EMI's lawyer is certainly earning his pay these days. Following on from the news earlier this week that EMI had joined the other major labels in a lawsuit against online music-streaming service Grooveshark, the label has now launched a lawsuit against the Irish state for not "blocking, diverting or interrupting of communications" which breach copyright law. Essentially, this means that EMI is objecting to the lack of obstacles set into place by the Irish regulatory bodies to restrict the amount of internet piracy in this country.
In October 2010, Mr Justice Peter Charleton acknowledged that record companies in this country (EMI, Sony, Warner and Universal) were being harmed by online file-sharing but that the laws to prohibit piracy in this country weren't enforceable, saying that no proper provisions for blocking internet communications is in place making Ireland non-compliant with its obligations under European law.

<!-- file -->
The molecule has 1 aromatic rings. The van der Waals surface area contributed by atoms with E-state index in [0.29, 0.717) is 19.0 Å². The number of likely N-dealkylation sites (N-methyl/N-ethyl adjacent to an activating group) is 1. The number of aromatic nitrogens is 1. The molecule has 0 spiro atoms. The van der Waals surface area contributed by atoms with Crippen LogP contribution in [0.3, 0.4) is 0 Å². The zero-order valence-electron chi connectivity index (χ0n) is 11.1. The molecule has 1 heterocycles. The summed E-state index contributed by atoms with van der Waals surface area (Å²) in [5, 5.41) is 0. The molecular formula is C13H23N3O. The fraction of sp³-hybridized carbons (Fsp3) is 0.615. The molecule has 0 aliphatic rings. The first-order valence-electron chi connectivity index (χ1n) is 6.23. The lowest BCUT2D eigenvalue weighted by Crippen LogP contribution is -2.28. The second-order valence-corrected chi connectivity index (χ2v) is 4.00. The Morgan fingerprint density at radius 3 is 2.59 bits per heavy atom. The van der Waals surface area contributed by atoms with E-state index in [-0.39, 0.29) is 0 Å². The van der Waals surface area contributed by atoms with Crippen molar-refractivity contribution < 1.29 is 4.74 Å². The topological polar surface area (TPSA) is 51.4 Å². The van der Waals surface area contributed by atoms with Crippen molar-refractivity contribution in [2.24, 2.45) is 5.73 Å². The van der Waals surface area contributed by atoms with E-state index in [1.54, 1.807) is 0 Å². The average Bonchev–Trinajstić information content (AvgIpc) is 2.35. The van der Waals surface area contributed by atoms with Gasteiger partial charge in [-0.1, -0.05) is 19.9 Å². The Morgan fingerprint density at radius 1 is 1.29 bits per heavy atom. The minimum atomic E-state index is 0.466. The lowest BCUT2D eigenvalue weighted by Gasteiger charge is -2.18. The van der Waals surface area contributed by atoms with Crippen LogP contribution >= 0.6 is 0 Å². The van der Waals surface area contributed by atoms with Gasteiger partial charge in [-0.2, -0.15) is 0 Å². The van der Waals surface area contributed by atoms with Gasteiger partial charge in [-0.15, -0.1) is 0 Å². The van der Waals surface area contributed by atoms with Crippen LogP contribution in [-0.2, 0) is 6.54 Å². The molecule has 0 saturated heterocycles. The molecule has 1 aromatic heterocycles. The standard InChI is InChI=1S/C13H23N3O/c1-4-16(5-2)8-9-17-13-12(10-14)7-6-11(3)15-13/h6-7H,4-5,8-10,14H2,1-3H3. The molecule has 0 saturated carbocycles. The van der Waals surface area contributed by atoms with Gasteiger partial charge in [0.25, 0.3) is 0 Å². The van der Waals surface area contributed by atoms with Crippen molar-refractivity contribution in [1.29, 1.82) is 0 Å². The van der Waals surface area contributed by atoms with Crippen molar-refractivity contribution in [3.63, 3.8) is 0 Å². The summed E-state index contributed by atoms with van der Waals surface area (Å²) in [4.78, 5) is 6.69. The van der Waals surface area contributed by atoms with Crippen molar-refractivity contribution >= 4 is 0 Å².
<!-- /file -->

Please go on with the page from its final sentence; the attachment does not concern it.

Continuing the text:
Richard Bruton, Minister of State for Enterprise, had pledged to address the situation in the New Year but, with nothing having been done in 2012 so far, EMI appear to have lost patience filing a lawsuit against the Irish state for failure to adhere to EU copyright law, which could potentially lead to the Irish state attempting to enforce website-blocking directives despite last December's judgement that Eircom's "3 strikes" rule be abolished on privacy grounds.